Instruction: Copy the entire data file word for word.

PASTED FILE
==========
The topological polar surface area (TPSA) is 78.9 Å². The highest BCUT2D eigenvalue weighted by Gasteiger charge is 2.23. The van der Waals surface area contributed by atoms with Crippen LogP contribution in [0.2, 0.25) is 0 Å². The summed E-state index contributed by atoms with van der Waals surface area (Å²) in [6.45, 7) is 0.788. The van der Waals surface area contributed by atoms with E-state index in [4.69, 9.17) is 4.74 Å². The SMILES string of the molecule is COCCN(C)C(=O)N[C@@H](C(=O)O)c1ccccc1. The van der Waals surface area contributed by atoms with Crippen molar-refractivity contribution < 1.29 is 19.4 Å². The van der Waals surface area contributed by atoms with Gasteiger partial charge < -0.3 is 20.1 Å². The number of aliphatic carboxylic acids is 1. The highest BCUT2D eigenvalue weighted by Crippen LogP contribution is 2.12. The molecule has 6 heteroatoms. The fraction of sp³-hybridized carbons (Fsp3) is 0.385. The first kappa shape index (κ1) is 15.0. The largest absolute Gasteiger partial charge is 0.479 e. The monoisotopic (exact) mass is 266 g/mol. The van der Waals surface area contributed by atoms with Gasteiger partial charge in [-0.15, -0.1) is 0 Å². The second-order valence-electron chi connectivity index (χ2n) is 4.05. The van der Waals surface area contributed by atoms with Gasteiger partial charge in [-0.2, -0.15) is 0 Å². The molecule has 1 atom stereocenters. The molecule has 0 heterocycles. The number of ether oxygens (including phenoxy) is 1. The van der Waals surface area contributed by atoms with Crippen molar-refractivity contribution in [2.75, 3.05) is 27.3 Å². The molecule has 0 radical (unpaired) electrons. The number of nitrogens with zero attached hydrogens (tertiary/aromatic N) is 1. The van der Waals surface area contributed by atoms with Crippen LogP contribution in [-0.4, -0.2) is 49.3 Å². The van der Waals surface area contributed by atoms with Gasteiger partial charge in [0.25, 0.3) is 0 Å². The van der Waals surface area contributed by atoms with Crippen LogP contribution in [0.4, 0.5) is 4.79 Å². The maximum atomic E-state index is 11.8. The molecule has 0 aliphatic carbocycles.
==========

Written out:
The topological polar surface area (TPSA) is 78.9 Å². The highest BCUT2D eigenvalue weighted by Gasteiger charge is 2.23. The van der Waals surface area contributed by atoms with Crippen LogP contribution in [0.2, 0.25) is 0 Å². The summed E-state index contributed by atoms with van der Waals surface area (Å²) in [6.45, 7) is 0.788. The van der Waals surface area contributed by atoms with E-state index in [4.69, 9.17) is 4.74 Å². The SMILES string of the molecule is COCCN(C)C(=O)N[C@@H](C(=O)O)c1ccccc1. The van der Waals surface area contributed by atoms with Crippen molar-refractivity contribution < 1.29 is 19.4 Å². The van der Waals surface area contributed by atoms with Gasteiger partial charge < -0.3 is 20.1 Å². The number of aliphatic carboxylic acids is 1. The highest BCUT2D eigenvalue weighted by Crippen LogP contribution is 2.12. The molecule has 6 heteroatoms. The fraction of sp³-hybridized carbons (Fsp3) is 0.385. The first kappa shape index (κ1) is 15.0. The largest absolute Gasteiger partial charge is 0.479 e. The monoisotopic (exact) mass is 266 g/mol. The van der Waals surface area contributed by atoms with Gasteiger partial charge in [-0.15, -0.1) is 0 Å². The second-order valence-electron chi connectivity index (χ2n) is 4.05. The van der Waals surface area contributed by atoms with Gasteiger partial charge in [-0.2, -0.15) is 0 Å². The molecule has 1 atom stereocenters. The molecule has 0 heterocycles. The number of ether oxygens (including phenoxy) is 1. The van der Waals surface area contributed by atoms with Crippen molar-refractivity contribution in [2.75, 3.05) is 27.3 Å². The molecule has 0 radical (unpaired) electrons. The number of nitrogens with zero attached hydrogens (tertiary/aromatic N) is 1. The van der Waals surface area contributed by atoms with Crippen LogP contribution in [-0.4, -0.2) is 49.3 Å². The van der Waals surface area contributed by atoms with Gasteiger partial charge in [0.25, 0.3) is 0 Å². The van der Waals surface area contributed by atoms with Crippen LogP contribution in [0.4, 0.5) is 4.79 Å². The maximum atomic E-state index is 11.8. The molecule has 0 aliphatic carbocycles.